Individuals from the United States who are shareholders (including estates and trusts) of controlled foreign corporations (CFCs) face a difficult path in how to structure these investments in a tax-effective manner. The Tax Cuts and Jobs Act of 2017 (TCJA) treats U.S. corporate shareholders more favorably than U.S. individuals with regard to investments in CFCs. The TCJA has a new global intangible low-taxed income (GILTI) inclusion as part of the U.S. Subpart F anti-deferral rules that expands inclusions from CFCs to individual shareholders who are federally taxed at up to 37%. It also creates a double taxation event because individuals are not entitled to a credit for underlying foreign taxes paid in the income included. Corporations are taxed more favorably on their GILTI inclusions, as discussed below.
For individuals, a Section 962 election might be beneficial in this situation. Section 962 of the Internal Revenue Code was enacted in 1962, along with the rest of the U.S. anti-deferral Subpart F provisions. At that time, the top individual income tax rate was 91% and the top corporate income tax rate was 52%. With this concept of taxing the phantom income of a CFC under Subpart F, Congress provided a means of reducing the tax burden for individuals through credits for the foreign taxes paid on the foreign income inclusions. Congress allowed this to create parity between individuals investing directly in a foreign CFC and investing in a U.S. corporation that invested in a foreign CFC. Prior to the TCJA, a Section 962 election was rarely made and generally required a fairly unique set of facts to be beneficial.
A Section 962 election provides individual shareholders of a CFC with the option to tax Subpart F income from CFCs at a hypothetical U.S. C corporation’s lower rate of 21%. Also, the hypothetical C corporation is entitled to the 50% Section 250 (GILTI/foreign-derived intangible income) deduction on the GILTI inclusion, which results in a tax rate of 10.5% on the GILTI income. Then, the hypothetical C corporation is permitted 80% of the deemed paid foreign taxes on the GILTI. Therefore, if the foreign income included in the hypothetical C corporation is taxed at a rate of at least 13.125%, then no residual U.S. tax results for the hypothetical C corporation – a potentially much better result than not making a Section 962 election. When the foreign earnings are subsequently distributed out of the CFC, they are taxed as dividends at the U.S. individual level. If the CFC is located in a country that has a treaty with the United States that contains an exchange of information clause, then the dividends may be taxed at the 20% qualified dividend rate, otherwise it may be taxed at up to 37% (plus the 3.8% Net Investment Income Tax).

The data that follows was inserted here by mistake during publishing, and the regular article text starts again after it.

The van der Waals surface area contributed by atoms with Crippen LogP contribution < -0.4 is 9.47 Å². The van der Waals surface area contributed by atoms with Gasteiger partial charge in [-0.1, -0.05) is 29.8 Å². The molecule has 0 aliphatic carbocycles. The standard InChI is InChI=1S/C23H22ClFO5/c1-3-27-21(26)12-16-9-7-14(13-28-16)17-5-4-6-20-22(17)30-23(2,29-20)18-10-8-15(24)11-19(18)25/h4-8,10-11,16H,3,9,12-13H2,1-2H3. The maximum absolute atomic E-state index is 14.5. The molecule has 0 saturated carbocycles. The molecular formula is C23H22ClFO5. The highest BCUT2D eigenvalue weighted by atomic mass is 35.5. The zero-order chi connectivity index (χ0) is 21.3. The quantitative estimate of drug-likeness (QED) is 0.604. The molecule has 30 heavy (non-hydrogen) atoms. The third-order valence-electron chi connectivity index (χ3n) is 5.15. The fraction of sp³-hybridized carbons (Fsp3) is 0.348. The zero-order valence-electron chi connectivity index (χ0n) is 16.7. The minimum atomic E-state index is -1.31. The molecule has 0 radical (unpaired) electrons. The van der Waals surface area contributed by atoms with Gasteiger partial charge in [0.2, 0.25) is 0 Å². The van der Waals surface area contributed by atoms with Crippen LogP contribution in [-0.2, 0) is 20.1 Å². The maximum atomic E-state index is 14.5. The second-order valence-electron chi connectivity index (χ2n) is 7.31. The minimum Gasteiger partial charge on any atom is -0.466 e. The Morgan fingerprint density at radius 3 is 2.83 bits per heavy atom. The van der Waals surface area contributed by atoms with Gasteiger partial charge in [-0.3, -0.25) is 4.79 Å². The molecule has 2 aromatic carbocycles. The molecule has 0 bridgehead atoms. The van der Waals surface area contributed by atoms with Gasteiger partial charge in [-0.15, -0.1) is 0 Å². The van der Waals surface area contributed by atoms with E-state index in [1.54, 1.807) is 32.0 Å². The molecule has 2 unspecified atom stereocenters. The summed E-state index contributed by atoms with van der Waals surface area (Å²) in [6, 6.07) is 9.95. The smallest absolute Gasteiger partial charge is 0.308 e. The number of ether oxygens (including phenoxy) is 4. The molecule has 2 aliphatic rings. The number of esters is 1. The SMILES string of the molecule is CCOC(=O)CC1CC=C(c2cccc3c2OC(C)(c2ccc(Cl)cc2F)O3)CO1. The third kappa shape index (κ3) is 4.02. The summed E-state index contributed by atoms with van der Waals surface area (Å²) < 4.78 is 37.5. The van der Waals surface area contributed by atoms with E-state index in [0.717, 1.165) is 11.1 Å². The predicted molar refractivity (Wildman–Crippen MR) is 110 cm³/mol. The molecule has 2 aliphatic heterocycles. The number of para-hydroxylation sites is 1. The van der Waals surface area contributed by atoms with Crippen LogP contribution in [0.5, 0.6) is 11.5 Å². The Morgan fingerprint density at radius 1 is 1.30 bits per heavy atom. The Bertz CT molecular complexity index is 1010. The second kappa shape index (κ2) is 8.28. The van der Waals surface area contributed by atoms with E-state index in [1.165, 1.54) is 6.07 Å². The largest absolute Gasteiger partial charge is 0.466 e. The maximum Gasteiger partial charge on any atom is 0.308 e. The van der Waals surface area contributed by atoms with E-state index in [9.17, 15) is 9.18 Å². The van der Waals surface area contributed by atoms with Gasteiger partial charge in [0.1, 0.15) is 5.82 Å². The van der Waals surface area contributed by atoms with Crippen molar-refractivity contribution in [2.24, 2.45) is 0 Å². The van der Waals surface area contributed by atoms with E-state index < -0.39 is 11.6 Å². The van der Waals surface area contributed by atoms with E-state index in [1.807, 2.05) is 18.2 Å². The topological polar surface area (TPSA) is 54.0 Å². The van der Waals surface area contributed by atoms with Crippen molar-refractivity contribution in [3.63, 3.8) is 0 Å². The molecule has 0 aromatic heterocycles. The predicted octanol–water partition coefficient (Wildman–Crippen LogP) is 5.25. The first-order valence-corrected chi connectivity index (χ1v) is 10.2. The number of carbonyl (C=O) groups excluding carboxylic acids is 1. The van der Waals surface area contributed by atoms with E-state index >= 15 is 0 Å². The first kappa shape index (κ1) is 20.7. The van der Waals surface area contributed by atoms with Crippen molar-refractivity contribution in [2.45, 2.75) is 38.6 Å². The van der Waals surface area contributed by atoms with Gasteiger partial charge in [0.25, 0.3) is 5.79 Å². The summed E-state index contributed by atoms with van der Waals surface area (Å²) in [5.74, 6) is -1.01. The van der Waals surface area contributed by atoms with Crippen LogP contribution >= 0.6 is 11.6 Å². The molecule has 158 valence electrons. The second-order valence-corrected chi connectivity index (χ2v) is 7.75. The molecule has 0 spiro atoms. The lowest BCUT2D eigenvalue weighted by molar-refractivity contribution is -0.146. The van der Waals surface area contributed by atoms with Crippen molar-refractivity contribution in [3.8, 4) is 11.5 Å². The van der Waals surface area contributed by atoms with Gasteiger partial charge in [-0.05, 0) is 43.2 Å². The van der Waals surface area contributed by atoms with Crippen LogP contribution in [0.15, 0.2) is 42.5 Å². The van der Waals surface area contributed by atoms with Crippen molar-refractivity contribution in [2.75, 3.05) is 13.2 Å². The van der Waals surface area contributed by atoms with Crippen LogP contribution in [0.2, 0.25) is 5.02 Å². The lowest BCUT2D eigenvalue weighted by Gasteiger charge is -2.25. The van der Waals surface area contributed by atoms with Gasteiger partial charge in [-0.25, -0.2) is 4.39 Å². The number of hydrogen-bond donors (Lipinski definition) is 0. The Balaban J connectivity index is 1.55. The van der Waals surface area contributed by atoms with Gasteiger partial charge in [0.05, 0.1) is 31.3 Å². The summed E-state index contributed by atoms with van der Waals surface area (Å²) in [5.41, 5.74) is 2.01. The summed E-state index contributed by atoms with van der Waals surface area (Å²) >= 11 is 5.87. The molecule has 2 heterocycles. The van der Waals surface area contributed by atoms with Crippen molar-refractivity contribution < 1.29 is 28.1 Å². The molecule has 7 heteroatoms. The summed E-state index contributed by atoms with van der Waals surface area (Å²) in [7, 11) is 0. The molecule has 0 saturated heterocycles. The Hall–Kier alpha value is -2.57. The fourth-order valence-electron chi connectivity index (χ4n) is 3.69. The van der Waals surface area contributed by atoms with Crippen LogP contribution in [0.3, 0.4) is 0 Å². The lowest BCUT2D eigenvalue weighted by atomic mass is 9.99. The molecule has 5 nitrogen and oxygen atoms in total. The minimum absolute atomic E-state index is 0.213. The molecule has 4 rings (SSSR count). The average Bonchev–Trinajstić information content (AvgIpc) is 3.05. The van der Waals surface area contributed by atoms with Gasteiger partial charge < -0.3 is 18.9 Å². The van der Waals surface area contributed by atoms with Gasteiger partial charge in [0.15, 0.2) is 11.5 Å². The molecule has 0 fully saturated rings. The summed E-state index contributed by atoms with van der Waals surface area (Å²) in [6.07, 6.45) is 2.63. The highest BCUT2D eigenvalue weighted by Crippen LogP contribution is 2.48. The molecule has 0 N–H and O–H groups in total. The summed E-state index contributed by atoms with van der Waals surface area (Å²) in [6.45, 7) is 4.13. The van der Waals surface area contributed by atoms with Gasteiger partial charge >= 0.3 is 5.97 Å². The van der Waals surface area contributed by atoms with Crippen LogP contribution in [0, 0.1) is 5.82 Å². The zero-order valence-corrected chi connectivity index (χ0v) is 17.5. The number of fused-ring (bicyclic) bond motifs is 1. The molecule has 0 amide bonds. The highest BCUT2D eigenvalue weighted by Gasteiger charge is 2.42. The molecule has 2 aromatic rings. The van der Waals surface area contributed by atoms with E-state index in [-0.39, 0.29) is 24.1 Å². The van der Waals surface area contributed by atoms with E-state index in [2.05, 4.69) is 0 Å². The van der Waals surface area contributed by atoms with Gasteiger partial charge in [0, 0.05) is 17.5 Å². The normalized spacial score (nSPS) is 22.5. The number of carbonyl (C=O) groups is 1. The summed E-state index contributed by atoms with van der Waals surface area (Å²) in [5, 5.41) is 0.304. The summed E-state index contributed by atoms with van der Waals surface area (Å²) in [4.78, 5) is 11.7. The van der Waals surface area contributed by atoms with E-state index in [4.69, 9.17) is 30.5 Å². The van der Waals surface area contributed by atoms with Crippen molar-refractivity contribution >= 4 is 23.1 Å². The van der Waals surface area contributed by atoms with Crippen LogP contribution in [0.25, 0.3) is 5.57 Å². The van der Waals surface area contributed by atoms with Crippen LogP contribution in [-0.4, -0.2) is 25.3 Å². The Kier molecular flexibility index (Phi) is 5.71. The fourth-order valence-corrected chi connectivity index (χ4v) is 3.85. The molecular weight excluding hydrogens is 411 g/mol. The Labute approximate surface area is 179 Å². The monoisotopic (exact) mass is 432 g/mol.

In certain circumstances, a Section 962 election can be made on an amended return. The election is made annually, so an individual can choose to make it one year and not make it in another year if it is not beneficial.
A comparison and projection should be made to determine if a Section 962 election should be made or whether the CFC should be transferred to an actual U.S. C corporation. Further, the projection should consider whether a check-the-box election should be made on the foreign investments (assuming this can be done tax-effectively) to flow through foreign income and foreign taxes as a credit against the foreign income taxed by the United States. Some factors to be considered (although others may arise depending upon the circumstances) are as follows:
- What is the do-nothing cost?
- What tax rate is imposed on the foreign earnings?
- What are the distribution projections of the foreign earnings?
- Do subsequent distributions qualify for the 20% qualified dividend U.S. individual tax rate?
- What are the state income tax implications?
- What are the projections for double tax from a disposition when a CFC is transferred to an actual U.S. C corporation?
- What might happen with future U.S. tax legislation and the potential for rising U.S. corporate tax rates if the parties in the U.S. Senate and presidency shift, and can the structure be modified in a tax-effective way if necessary?
As a side note, Treasury issued proposed regulations that would contain a high-taxed exception for GILTI income taxed in a foreign jurisdiction at a rate greater than 18.9%, but taxpayers cannot rely on this exception until the year after the regulations are final, which is not expected to occur until, at earliest, in late 2019. This would be a helpful exception if it is included in final regulations.
A Section 962 election may be an effective tool for mitigating the impact of enhanced U.S. tax inclusions from the GILTI provisions enacted in the TCJA for individuals. However, it needs to be carefully considered based on the circumstances: a modelling exercise should be undertaken that outlines and calculates the pros and cons of each alternative.
Andrew M. Bernard Jr., CPA, is a managing director for Andersen Tax LLC in Philadelphia and a member of the
Pennsylvania CPA Journal Editorial Board. He can be reached at email@example.com.